The calendar says fall, but the weather still says summer.
I bought a single yard of a rayon/spandex knit fabric with a fun bandana-look stripe for $6.79 online from Cali Fabrics when I bought the fabric for my knit shorts. It is 66 inches wide, and listed as a bohemian stripe with 125% horizontal stretch and 25% vertical stretch. I planned on making a sleeveless and swingy Laundry Day Tee top just like my favorite blue floral one. I decided to make a casual dress instead after realizing I had enough fabric, reasoning that I can always cut it down to a top later.
I love pockets but not with this light, stretchy fabric. That made this dress a quick make with only the bindings taking a little time to get right. I made them shorter than recommended to avoid floppiness and drooping.
I used the free Laundry Day Tee by Love Notions again, but I believe I slimmed it down a bit. The fit is good. I especially like the way it hangs in the back. My bust makes the stripe pull up in the front, but I’m probably being nit-picky or maybe I can change that to knit-picky, ha! Note to self – avoid horizontal stripes.
It goes really well with a short denim wrap top I bought at a garage sale a few months back for 1 or 2 dollars. My denim purse was also thrifted several years back. Added comfy velcro sandals, sunglasses, dangling silver earrings, and I’m ready to go!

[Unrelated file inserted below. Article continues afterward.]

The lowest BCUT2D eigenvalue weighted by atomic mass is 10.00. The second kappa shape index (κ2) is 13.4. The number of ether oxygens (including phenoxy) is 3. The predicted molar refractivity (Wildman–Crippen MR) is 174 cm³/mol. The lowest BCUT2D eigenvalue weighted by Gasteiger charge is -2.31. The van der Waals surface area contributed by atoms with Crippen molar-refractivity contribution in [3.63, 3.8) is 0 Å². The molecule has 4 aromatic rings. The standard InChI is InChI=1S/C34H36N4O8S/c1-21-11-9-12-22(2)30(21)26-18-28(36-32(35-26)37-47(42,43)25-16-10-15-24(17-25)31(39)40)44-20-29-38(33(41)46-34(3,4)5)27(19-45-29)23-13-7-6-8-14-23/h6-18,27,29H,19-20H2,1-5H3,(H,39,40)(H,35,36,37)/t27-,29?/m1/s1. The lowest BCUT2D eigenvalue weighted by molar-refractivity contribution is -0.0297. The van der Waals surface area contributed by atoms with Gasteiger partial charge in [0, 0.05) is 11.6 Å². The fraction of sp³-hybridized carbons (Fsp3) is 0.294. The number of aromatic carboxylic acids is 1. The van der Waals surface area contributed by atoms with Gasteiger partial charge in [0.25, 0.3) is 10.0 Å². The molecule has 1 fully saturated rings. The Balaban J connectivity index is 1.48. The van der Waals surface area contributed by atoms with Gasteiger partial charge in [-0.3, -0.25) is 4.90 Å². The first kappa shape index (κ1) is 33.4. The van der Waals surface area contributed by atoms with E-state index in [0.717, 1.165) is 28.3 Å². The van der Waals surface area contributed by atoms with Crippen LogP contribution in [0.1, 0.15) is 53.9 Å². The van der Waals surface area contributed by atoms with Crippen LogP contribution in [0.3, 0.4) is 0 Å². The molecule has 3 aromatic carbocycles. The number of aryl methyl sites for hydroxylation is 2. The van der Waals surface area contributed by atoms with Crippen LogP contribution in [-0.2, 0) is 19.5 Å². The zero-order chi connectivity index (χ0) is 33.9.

August is a HOT month. I love the navy ponte shorts I sewed late last summer so much, I decided to sew more knit shorts. With fluctuations in weight, I no longer wanted to wear my previously sewn shorts with a fly and button. I sewed three pairs of shorts with three different types of stretchy knit fabric.
French Terry is a stretch terry cloth fabric with a smooth side and a looped side. The terry I used is a polyester/rayon/spandex blend. This was my first time sewing this fabric. It’s usually used for cozy garments, so it might not be a great choice for summer, but I can also wear the shorts in the spring and fall. I sewed the elastic waist Allegro pattern by Love Notions, even though the pattern is for woven fabrics. I sewed the shorts with the smooth side on the outside. After inserting the elastic, I had trouble distributing the gathers evenly. I added a button embellishment just for fun on the mock fly front.
Next I sewed the Mama Bear Jogger shorts by Patterns for Pirates with green scuba. Scuba is a polyester/spandex mix with a good drape and a sheen. The website says it resembles an apparel weight version of neoprene. I had never sewn with scuba before, and my needles had problems sewing this fabric: I experienced skipped stitches, and even though I had selected the zigzag pattern the machine was sewing straight stitches instead. I changed from a stretch needle to a ballpoint needle, and that helped. I’m wearing the shorts with a woven rayon top that was a refashion from a dress. I like the top but needed shorts that go with it.